[BERLIN] Growth in Germany's private sector slowed to a 16-month low in September, hampered by a near-stagnation of output in services, a survey showed on Friday, suggesting Europe's biggest economy may have lost momentum in the third quarter.
Markit's flash composite Purchasing Managers' Index (PMI), which tracks the manufacturing and services activity that accounts for more than two-thirds of the German economy, fell to 52.7 in September from 53.3 in August.
This was below the Reuters forecast for 53.4 but remained above the 50 mark that separates growth from contraction.
Growth in the manufacturing sector accelerated to a three-month high, pointing to ongoing solid growth, while output in the services sector fell unexpectedly to the lowest level in more than three years.
"A big concern is the divergent trends within the economy, with service providers struggling to eke out any meaningful growth," said Markit economist Oliver Kolodseike. "The PMI points to the weakest rise in business activity since the summer of 2013."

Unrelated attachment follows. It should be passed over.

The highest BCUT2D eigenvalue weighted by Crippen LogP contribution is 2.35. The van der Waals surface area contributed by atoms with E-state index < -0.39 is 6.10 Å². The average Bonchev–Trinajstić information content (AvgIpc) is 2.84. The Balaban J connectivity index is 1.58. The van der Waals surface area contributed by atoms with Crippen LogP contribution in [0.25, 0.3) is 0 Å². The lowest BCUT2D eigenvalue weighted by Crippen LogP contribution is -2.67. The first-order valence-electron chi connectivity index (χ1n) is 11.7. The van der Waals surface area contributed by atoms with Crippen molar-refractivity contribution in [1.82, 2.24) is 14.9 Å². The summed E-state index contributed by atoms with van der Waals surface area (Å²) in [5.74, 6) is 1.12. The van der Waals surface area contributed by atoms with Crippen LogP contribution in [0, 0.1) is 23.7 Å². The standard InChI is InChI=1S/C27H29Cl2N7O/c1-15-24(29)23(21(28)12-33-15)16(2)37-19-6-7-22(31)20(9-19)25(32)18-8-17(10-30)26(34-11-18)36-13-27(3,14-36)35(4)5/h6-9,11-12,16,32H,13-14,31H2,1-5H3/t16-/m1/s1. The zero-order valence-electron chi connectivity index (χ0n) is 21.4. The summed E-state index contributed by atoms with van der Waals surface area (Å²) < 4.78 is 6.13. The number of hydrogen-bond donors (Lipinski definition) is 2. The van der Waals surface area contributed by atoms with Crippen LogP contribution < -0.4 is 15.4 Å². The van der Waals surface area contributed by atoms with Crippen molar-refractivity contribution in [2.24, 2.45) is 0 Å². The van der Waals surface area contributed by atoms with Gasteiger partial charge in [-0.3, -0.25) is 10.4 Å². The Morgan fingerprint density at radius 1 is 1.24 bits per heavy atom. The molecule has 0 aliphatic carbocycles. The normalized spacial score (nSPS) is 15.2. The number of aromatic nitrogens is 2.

The rosy picture for manufacturers contrasts with other recent data that showed growth in industrial orders nearly halted in July and factory output and exports fell unexpectedly.
In the PMI survey, firms noted the strongest rise in new export orders since the beginning of 2014, citing higher demand from Asia and the United States.
This suggests that exports may strengthen a little bit more than expected later in the year, although not to a substantial degree, Markit economist Rob Dawson told reporters.
Service providers were hit by weak inflows of new business and a fall in backlogs of work. "Today's survey data are a clear indication that German economic growth has slowed in the third quarter," said Mr Kolodseike.
Strong private consumption, higher state spending and rising construction activity helped the economy to grow by 0.7 per cent in the first quarter and by 0.4 per cent in the second.
But it is expected to lose steam in the second half of this year, hampered by sluggish foreign demand which the finance ministry believes will subdue factory output.